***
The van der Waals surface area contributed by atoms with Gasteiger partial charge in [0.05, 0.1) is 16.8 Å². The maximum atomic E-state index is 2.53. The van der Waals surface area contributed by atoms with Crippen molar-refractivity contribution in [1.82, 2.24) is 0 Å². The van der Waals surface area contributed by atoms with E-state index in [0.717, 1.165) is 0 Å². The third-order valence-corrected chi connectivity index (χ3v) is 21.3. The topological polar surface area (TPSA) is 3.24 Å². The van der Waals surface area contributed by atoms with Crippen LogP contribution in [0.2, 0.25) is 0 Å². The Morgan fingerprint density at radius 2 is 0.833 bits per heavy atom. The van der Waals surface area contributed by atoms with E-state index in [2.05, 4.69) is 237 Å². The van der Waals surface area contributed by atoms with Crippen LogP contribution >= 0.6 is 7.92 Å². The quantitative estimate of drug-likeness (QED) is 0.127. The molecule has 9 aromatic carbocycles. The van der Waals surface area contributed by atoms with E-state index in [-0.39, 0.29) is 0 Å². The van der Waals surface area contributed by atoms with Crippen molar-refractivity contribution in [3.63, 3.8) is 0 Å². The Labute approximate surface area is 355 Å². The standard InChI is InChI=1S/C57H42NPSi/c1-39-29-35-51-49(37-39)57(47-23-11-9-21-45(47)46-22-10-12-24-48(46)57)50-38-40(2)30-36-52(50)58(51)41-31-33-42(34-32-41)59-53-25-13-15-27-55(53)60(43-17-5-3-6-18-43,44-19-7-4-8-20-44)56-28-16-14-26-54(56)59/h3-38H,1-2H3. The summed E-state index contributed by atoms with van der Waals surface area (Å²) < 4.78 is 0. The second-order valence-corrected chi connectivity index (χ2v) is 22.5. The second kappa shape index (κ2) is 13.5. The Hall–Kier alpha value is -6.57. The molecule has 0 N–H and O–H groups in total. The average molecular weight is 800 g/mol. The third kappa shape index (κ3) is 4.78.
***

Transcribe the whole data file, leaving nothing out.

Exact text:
The van der Waals surface area contributed by atoms with Gasteiger partial charge in [0.05, 0.1) is 16.8 Å². The maximum atomic E-state index is 2.53. The van der Waals surface area contributed by atoms with Crippen molar-refractivity contribution in [1.82, 2.24) is 0 Å². The van der Waals surface area contributed by atoms with E-state index in [0.717, 1.165) is 0 Å². The third-order valence-corrected chi connectivity index (χ3v) is 21.3. The topological polar surface area (TPSA) is 3.24 Å². The van der Waals surface area contributed by atoms with Crippen LogP contribution in [0.2, 0.25) is 0 Å². The Morgan fingerprint density at radius 2 is 0.833 bits per heavy atom. The van der Waals surface area contributed by atoms with E-state index in [2.05, 4.69) is 237 Å². The van der Waals surface area contributed by atoms with Crippen LogP contribution >= 0.6 is 7.92 Å². The quantitative estimate of drug-likeness (QED) is 0.127. The molecule has 9 aromatic carbocycles. The van der Waals surface area contributed by atoms with E-state index in [-0.39, 0.29) is 0 Å². The van der Waals surface area contributed by atoms with Crippen molar-refractivity contribution in [3.63, 3.8) is 0 Å². The Labute approximate surface area is 355 Å². The standard InChI is InChI=1S/C57H42NPSi/c1-39-29-35-51-49(37-39)57(47-23-11-9-21-45(47)46-22-10-12-24-48(46)57)50-38-40(2)30-36-52(50)58(51)41-31-33-42(34-32-41)59-53-25-13-15-27-55(53)60(43-17-5-3-6-18-43,44-19-7-4-8-20-44)56-28-16-14-26-54(56)59/h3-38H,1-2H3. The summed E-state index contributed by atoms with van der Waals surface area (Å²) < 4.78 is 0. The second-order valence-corrected chi connectivity index (χ2v) is 22.5. The second kappa shape index (κ2) is 13.5. The Hall–Kier alpha value is -6.57. The molecule has 0 N–H and O–H groups in total. The average molecular weight is 800 g/mol. The third kappa shape index (κ3) is 4.78.